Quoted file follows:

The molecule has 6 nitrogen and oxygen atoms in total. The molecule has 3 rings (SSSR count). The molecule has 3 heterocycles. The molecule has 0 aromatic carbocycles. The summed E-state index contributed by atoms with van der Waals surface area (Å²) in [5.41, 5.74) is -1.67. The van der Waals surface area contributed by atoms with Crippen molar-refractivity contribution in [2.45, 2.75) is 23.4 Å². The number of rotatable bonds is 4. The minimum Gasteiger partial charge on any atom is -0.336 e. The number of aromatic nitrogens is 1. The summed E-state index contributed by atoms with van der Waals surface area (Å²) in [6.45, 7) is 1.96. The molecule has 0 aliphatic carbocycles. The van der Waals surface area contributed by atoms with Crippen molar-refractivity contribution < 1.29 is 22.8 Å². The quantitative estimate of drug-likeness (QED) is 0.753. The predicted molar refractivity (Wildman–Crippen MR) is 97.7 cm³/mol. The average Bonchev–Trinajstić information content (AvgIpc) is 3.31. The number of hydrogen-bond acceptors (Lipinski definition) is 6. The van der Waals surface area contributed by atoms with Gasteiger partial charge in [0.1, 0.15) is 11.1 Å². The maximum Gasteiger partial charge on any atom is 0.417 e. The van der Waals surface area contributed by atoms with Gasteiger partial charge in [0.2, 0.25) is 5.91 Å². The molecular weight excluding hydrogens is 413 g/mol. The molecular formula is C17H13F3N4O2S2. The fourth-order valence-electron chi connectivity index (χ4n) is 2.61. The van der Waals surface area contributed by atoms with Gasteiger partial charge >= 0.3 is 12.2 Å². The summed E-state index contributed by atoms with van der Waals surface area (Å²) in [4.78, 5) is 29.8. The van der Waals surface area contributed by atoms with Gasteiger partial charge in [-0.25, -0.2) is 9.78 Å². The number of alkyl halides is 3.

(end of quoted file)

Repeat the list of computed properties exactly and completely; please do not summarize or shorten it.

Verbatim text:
The molecule has 6 nitrogen and oxygen atoms in total. The molecule has 3 rings (SSSR count). The molecule has 3 heterocycles. The molecule has 0 aromatic carbocycles. The summed E-state index contributed by atoms with van der Waals surface area (Å²) in [5.41, 5.74) is -1.67. The van der Waals surface area contributed by atoms with Crippen molar-refractivity contribution in [2.45, 2.75) is 23.4 Å². The number of rotatable bonds is 4. The minimum Gasteiger partial charge on any atom is -0.336 e. The number of aromatic nitrogens is 1. The summed E-state index contributed by atoms with van der Waals surface area (Å²) in [6.45, 7) is 1.96. The molecule has 0 aliphatic carbocycles. The van der Waals surface area contributed by atoms with Crippen molar-refractivity contribution < 1.29 is 22.8 Å². The quantitative estimate of drug-likeness (QED) is 0.753. The predicted molar refractivity (Wildman–Crippen MR) is 97.7 cm³/mol. The average Bonchev–Trinajstić information content (AvgIpc) is 3.31. The number of hydrogen-bond acceptors (Lipinski definition) is 6. The van der Waals surface area contributed by atoms with Gasteiger partial charge in [0.1, 0.15) is 11.1 Å². The maximum Gasteiger partial charge on any atom is 0.417 e. The van der Waals surface area contributed by atoms with Gasteiger partial charge in [0.2, 0.25) is 5.91 Å². The molecular weight excluding hydrogens is 413 g/mol. The molecular formula is C17H13F3N4O2S2. The fourth-order valence-electron chi connectivity index (χ4n) is 2.61. The van der Waals surface area contributed by atoms with Gasteiger partial charge >= 0.3 is 12.2 Å². The summed E-state index contributed by atoms with van der Waals surface area (Å²) in [4.78, 5) is 29.8. The van der Waals surface area contributed by atoms with Gasteiger partial charge in [-0.25, -0.2) is 9.78 Å². The number of alkyl halides is 3.